The "Seller" (Homeowner) is sort of a figurehead; they will have be in the middle, signing and approving everything, but they are not the Negotiators, their Bank is.
The Bank is basically selling you their interest in that house, and the monies are coming out of their pockets.
If you can negotiate, (in your offer), for the Bank to pay all or part of the Closing Costs, then go for it.
But be realistic; you are probably going to have to inflate the offer by 3% to get them to accept the Closing Costs. The money has got to come from somewhere.
The advantage to you would be that you will put out less from your pocket.
It depends. It could be the seller, buyer or the bank. In most cases the seller has no money to pay for closing costs so the bank will usually pay for most of if not all closing costs. Sometimes the bank will ask the buyer to pay some costs and if the price is right for the buyer it may not be such a bad idea. Short sales unlike many foreclosures are many times in great condition because the home owner still lives in the house and is taking great care of it. Short sales can take some time to close and can weigh on a buyers patience but they can be a great choice for a savvy buyer. Dawn Lewis 619-981-3917
Closing cost are always negotiable. On shortsale transactions, since the lender is the ultimate seller they are the one who you need to negotiate, however in past couple of years that we have been mainly doing shortsales we rarely see a lender who is willing to pay for closing cost. You should ask your Real Estate agent to provide you the information about the seller contribution upfront to make sure it fits within your parameters. and Closing cost varies depending on the purcahse price, Title and Escrow Company and the lender you chose to work with.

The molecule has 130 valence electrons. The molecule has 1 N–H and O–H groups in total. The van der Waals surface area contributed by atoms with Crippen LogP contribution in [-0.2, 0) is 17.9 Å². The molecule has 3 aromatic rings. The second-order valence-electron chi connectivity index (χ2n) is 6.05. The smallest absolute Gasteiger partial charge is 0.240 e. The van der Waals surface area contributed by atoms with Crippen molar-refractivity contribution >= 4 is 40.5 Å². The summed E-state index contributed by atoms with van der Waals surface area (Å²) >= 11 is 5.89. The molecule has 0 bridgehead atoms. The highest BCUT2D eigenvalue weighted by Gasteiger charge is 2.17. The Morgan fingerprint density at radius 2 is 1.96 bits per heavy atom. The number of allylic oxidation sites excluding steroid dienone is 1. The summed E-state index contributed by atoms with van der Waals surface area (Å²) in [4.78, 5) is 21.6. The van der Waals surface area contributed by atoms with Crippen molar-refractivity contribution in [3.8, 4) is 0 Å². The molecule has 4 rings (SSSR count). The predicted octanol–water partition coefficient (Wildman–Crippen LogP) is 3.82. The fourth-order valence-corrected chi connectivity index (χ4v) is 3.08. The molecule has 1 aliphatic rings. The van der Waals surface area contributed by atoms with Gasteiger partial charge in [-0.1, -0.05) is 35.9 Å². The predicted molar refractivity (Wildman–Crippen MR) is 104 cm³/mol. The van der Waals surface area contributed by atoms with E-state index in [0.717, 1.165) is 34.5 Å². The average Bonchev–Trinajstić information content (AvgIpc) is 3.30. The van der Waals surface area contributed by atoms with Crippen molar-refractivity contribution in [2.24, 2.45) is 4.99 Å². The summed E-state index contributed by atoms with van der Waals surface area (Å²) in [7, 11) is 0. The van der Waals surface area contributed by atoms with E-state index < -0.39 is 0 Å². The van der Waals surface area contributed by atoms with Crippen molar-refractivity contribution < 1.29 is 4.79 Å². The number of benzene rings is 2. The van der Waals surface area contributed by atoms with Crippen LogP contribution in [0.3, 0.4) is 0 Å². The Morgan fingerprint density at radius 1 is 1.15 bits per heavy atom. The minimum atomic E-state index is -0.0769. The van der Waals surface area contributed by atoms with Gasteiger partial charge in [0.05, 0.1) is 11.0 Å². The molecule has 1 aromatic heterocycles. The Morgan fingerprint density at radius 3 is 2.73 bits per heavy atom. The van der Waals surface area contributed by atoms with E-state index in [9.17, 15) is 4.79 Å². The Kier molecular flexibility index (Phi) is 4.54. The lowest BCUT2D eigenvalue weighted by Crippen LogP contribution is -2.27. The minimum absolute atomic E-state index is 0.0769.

In a traditional sale the closing costs can be negotiated through the contract process (for example, a buyer can ask in her offer for the seller to pay closing costs, or can make a slightly higher offer and ask for money to be credited back through escrow for closing costs).
In a short sale the seller typically has no money and therefore likely will not agree to pay closing costs. The bank, who is also losing money, normally will not pay for anything - closing costs, repairs, home warranty. But it is always worth a try. Speak with your agent and figure out the best way to present your offer so that the bank will not deny approval. The second suggestion above actually worked for a client of mine in a short sale to cover back HOA fees that the seller could not pay (the bank approved it).
Best of luck,
Rachel LaMar, J.D.
LaMar Real Estate, Inc.
You should definitely try and ask for closing costs from the seller (who is truly the bank). It is all part of the negotiation that your agent should be handling for you Let me know if you need any assistance & good luck!
McAllister Homes Real Estate
As a buyer's agent, I recommend to my buyers that we ask for closing costs.
ITS LWAYS WORTH A SHOT TO ASK FOR IT!!!
In most cases, since the bank is losing money on a short sale, they will not pay the buyers closing costs. However I have seen it done in some circumstances. The negotiator that the listing agent uses will try to get the costs covered but it ultimately is up to the bank. The banks have a net figure that they want to get and they will take all costs into consideration.